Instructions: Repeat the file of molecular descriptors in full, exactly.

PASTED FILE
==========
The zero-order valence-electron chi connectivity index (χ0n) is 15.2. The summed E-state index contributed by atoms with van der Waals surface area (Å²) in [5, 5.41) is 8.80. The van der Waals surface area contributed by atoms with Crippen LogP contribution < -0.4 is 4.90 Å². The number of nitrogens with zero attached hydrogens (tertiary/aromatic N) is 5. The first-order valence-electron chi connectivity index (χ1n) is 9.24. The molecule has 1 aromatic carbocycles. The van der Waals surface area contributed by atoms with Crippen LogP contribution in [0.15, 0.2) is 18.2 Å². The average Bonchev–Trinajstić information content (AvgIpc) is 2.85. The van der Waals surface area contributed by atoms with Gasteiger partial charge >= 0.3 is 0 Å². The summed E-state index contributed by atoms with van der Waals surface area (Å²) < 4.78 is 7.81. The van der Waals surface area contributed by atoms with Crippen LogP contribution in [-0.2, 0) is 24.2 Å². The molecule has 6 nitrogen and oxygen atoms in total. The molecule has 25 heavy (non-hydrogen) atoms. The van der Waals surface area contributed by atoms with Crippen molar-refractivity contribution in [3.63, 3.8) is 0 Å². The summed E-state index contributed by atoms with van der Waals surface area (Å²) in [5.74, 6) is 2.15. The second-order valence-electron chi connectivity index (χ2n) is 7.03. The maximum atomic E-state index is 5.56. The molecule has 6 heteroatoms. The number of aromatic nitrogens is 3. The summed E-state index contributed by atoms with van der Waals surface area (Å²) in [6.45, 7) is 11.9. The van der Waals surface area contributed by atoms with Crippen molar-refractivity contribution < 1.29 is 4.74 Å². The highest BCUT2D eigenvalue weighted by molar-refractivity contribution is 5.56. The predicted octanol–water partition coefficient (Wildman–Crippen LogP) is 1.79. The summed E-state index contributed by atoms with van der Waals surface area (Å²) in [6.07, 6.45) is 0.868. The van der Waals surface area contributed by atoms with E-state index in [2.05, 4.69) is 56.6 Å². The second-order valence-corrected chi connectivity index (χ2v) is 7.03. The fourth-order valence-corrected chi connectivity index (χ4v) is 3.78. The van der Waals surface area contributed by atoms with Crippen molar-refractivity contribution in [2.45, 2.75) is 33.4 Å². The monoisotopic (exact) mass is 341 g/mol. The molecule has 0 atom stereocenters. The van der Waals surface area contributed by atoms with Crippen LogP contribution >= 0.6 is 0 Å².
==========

The zero-order valence-electron chi connectivity index (χ0n) is 15.2. The summed E-state index contributed by atoms with van der Waals surface area (Å²) in [5, 5.41) is 8.80. The van der Waals surface area contributed by atoms with Crippen LogP contribution < -0.4 is 4.90 Å². The number of nitrogens with zero attached hydrogens (tertiary/aromatic N) is 5. The first-order valence-electron chi connectivity index (χ1n) is 9.24. The molecule has 1 aromatic carbocycles. The van der Waals surface area contributed by atoms with Crippen LogP contribution in [0.15, 0.2) is 18.2 Å². The average Bonchev–Trinajstić information content (AvgIpc) is 2.85. The van der Waals surface area contributed by atoms with Gasteiger partial charge >= 0.3 is 0 Å². The summed E-state index contributed by atoms with van der Waals surface area (Å²) < 4.78 is 7.81. The van der Waals surface area contributed by atoms with Crippen LogP contribution in [-0.2, 0) is 24.2 Å². The molecule has 6 nitrogen and oxygen atoms in total. The molecule has 25 heavy (non-hydrogen) atoms. The van der Waals surface area contributed by atoms with Crippen molar-refractivity contribution in [3.63, 3.8) is 0 Å². The summed E-state index contributed by atoms with van der Waals surface area (Å²) in [5.74, 6) is 2.15. The second-order valence-electron chi connectivity index (χ2n) is 7.03. The maximum atomic E-state index is 5.56. The molecule has 6 heteroatoms. The number of aromatic nitrogens is 3. The summed E-state index contributed by atoms with van der Waals surface area (Å²) in [6.45, 7) is 11.9. The van der Waals surface area contributed by atoms with Crippen molar-refractivity contribution < 1.29 is 4.74 Å². The highest BCUT2D eigenvalue weighted by molar-refractivity contribution is 5.56. The predicted octanol–water partition coefficient (Wildman–Crippen LogP) is 1.79. The summed E-state index contributed by atoms with van der Waals surface area (Å²) in [6.07, 6.45) is 0.868. The van der Waals surface area contributed by atoms with E-state index in [2.05, 4.69) is 56.6 Å². The second-order valence-corrected chi connectivity index (χ2v) is 7.03. The fourth-order valence-corrected chi connectivity index (χ4v) is 3.78. The van der Waals surface area contributed by atoms with Crippen molar-refractivity contribution in [2.45, 2.75) is 33.4 Å². The monoisotopic (exact) mass is 341 g/mol. The molecule has 0 atom stereocenters. The van der Waals surface area contributed by atoms with Crippen LogP contribution >= 0.6 is 0 Å².